Robots Are Coming for Our Chefs’ Jobs Next
It’s no big surprise that, throughout the next few decades, certain everyday tasks will allow for automated alternatives. Whether it’s a self-driving car that can replace a taxi driver, or a tabletop kiosk to replace your server, robots will soon be everywhere—and we’ll have fewer jobs than ever because of it.
It’s actually something that’s getting the attention of economists everywhere, and we’re beginning to see a push for something called basic income: one of the few solutions put forth so far for our impending (and heretofore unprecedented) unemployment crisis.
The thing is, there have always been certain jobs that either reason or hubris have convinced us were off-limits for our robot overlords. Artistic pursuits, for example, such as writing and graphic design. I think we’ve also counted the culinary arts among these, since it seems to take a measure of finesse and intuition that a machine can’t match.
But that may soon change—and some are saying it might be here as early as 2017.
What Can a Robot Cook, Cook?
The cooking robot, designed by Moley Robotics, can already cook up a tasty crab bisque, which it accomplishes by replicating the precise movements of a flesh-and-blood professional chef. Moley Robotics plans for the robot to launch in 2017, and by that time consumers will be able to select one of 2,000 dishes from an app on their phone for the robot to prepare. This means that, on the way home from work, you could simply tap a button on the app and the robotic cook will have dinner waiting for you when you walk in the door.
It’s the next logical step toward automating our entire lives.
The robot’s appearance is essentially a pair of robotic hands, designed and built from scratch, with the ability to stir food, pick up and put down utensils, and safely regulate the temperature of your oven or stove. The robotic hands were painstakingly designed and constructed using 20 motors, 129 sensors, and 24 joints to accurately replicate the movements of a professional human chef. The video below showcases Moley Robotics’ creation in action:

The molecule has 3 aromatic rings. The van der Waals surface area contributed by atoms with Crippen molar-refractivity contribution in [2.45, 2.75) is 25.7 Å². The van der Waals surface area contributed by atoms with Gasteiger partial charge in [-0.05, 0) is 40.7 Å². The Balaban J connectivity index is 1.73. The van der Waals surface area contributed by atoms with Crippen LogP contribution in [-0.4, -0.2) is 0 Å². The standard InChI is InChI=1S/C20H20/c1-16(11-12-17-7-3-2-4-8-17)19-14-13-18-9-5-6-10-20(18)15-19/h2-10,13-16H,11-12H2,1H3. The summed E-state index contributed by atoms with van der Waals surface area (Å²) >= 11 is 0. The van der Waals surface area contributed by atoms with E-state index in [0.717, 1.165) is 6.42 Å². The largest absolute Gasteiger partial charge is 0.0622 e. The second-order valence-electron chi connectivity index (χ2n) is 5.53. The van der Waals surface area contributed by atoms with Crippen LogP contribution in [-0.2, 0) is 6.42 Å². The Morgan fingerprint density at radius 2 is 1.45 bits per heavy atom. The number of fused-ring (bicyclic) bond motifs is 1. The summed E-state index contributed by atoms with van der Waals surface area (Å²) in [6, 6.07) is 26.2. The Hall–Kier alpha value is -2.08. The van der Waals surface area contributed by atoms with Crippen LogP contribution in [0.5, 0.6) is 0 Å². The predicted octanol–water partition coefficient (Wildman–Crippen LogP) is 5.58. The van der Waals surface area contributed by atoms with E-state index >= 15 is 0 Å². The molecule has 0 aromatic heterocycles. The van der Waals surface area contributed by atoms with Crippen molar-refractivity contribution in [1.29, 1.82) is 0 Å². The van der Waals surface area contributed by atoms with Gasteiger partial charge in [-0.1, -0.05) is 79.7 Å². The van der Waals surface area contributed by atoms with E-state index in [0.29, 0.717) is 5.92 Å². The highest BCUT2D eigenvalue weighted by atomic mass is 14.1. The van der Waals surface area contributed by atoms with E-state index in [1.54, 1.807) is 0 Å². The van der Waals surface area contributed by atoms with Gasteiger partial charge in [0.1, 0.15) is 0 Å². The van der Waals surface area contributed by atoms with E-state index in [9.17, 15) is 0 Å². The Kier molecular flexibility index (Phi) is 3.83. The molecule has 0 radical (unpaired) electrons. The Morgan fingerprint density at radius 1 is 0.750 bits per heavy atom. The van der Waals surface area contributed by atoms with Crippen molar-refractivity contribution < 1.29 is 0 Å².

How the Movements Were Captured
Moley Robotics captured the movements by recording in 3D in a special studio. There, the human chef’s movements were converted to algorithms that the robot is capable of re-creating. While the robotic cook technology has been explored in the past, this creation is the first robot with a fully automated kitchen set-up. A previous technology, a robot called Cooki, used a robotic arm to assemble pre-portioned ingredients—a limitation that has now been overcome.
Technology like Cooki and Moley Robotics’ new creation coincides with research from many universities, like Cornell, that are teaching robots to understand voice-guided instructions, which provide more flexibility than a computer program. Researchers from Cornell have already taught a robot how to boil water in a pan, while noodle-slicing robots in China are similarly impressive. All these breakthroughs in the robot chef niche suggests that these robots may even eventually be a common sight in restaurants, though there will probably always be demand for dishes made with a human touch. That is, until it’s impossible to tell the difference.
A Digital Community for Robotic Chef Owners
The prospect of an app with thousands of recipes for chef robots to utilize opens up many possibilities for recipe sharers. Even better: with a robotic chef in tow, consumers can easily try out these recipes without much effort at all. While humans will obviously still have to stock the ingredients, it’s very exciting that—within just a few years—robots may be a mainstay in kitchens.
Such task-replacement robot interaction has been showcased for years in sci-fi films. Now, with technology by developers like Moley Robotics just a few years away from release, it’s clear that the robotics industry continues to grow at a remarkable pace. The founder of Moley Robotics, Mark Oleynik, is very excited about the technology’s future: “Whether you love food and want to explore different cuisines, or fancy saving a favorite family recipe for everyone to enjoy for years to come, the Automated Kitchen can do this,” he explains. “It is not just a labor saving device—it is a platform for our creativity. It can even teach us how to become better cooks.”